Next Thursday,New Times
will publishes the Best of Miami edition."The Rising"
is almost upon us, and the balloting has officially closed. So if you didn't get a chance to vote for your favorites in our Readers' Poll, sorry, please try again next year.
Anyway, in honor of New York Rep. Anthony Weiner living up to his name, we decided to spread the wealth and share some of our picks for Best Hot Dog before the winners are posted on June 16.
5. The Argentinian Manolo restaurant serves up foot-long hot dogs, Latin style. You can get these thin dogs plain, with ham and cheese, or if you're looking to go all out, wrapped in bacon. For the hungriest among us, Manolo's has a special: three of these bacon-wrapped babies (yes, that's three feet of meat), French fries and a soda for $13.95.
4. Arbetter Hot Dogs has been feeding Miami for decades. If you're looking for good, simple hot dogs, this is the place. There are no Colombian eggs-bacon-chips-lettuce-tomato combos here. Instead at this joint, which won best hot dog in 2006 and 2009, you'll find the basics, like ketchup, sauerkraut, and chili cheese fries. The prices are cheap, starting at just $2, which means that you can easily buy six to make up for Manolo's super-combo.
If you like this story, consider signing up for our email newsletters.
SHOW ME HOW
You have successfully signed up for your selected newsletter(s) - please keep an eye on your mailbox, we're movin' in!
3. Dogma Grill, which won Best Hotdog three years in a row starting in 2003, makes the cut because of all the awesome combinations they offer. From the Cali (sliced avocado, grilled bacon, sour cream and vinaigrette) to the Tropicale (Dogma sauce, mozzarella, bacon, pineapple and crushed potato chips), the options are like entire meals themselves. The prices barely creep above the $4 mark, great for the adventurous operating on a tight budget. And while Dogma will be undergoing a menu change soon, don't worry -- almost all of these concoctions are here to stay.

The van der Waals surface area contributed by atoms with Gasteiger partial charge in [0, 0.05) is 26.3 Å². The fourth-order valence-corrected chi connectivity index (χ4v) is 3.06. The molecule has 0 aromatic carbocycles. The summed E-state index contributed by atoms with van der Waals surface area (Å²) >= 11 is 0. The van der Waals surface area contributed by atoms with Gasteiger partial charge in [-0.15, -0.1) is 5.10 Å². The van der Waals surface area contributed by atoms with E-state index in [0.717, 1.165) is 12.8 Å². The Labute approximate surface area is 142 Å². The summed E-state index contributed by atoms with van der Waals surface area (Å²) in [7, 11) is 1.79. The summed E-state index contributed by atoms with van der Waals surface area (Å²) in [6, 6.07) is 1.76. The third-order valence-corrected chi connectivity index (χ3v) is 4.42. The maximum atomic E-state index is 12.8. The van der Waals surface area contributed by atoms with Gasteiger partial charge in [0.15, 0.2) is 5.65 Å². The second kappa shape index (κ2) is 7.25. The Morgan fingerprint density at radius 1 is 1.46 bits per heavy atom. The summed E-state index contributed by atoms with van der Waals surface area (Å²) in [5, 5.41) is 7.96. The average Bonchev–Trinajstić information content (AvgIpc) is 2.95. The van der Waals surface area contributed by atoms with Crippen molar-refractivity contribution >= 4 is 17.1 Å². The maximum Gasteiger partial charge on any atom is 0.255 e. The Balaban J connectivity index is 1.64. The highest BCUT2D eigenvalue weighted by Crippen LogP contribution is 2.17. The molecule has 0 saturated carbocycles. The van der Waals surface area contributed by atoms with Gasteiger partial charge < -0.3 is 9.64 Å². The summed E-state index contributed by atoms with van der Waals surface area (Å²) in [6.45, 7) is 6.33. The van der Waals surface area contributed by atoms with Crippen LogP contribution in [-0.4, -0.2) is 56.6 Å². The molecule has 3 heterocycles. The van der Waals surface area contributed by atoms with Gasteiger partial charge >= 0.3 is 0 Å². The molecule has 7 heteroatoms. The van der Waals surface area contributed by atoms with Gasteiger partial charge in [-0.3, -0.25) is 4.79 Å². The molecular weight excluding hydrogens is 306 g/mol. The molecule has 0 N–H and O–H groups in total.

2. Five Guys Famous Burgers and Fries figured out a trick that I wish I had learned long ago: cut your dog open so that it cooks through and fits better in the bun. It may sound silly, but it makes a difference. The whole hot dog has a slightly crisped exterior, and the bun is warm and toasted. You can also order one with bacon and cheese, and all additional sixteen toppings are free. This means that my mushroom, onion, peppers, mayo, mustard and ketchup hot dog still costs me less than $3.75, and there are always the free peanuts to munch on while everything is prepared. That microwavable pack you have sitting in your fridge is starting to look pretty bad right about now, isn't it?
1. OK, so maybe this winner isn't technically a hot dog, but at least we know what's in these (anyone else remember the Vienna sheep intestine ordeal?). Hot dogs are the ultimate American street food, so it figures that the food truck craze would be looking for cool, innovative ways to serve this easy-to-eat option. None has done this better than Dog Eat Dog, a truck devoted to, what else, hot dogs. They have the usual options, but also feature menu items like the Not Dog, a vegetarian dog made with Portobello mushrooms and onions. For dessert, you can order the After Dog, made with caramelized banana, Nutella and marshmallow sauce. The most creative option here, however, is the Asian dog, made with a thick, hot dog sized slice of pork belly and jalapeño sriratcha and pickles. Everything is homemade, down to the sauce, and the meat melts in your mouth.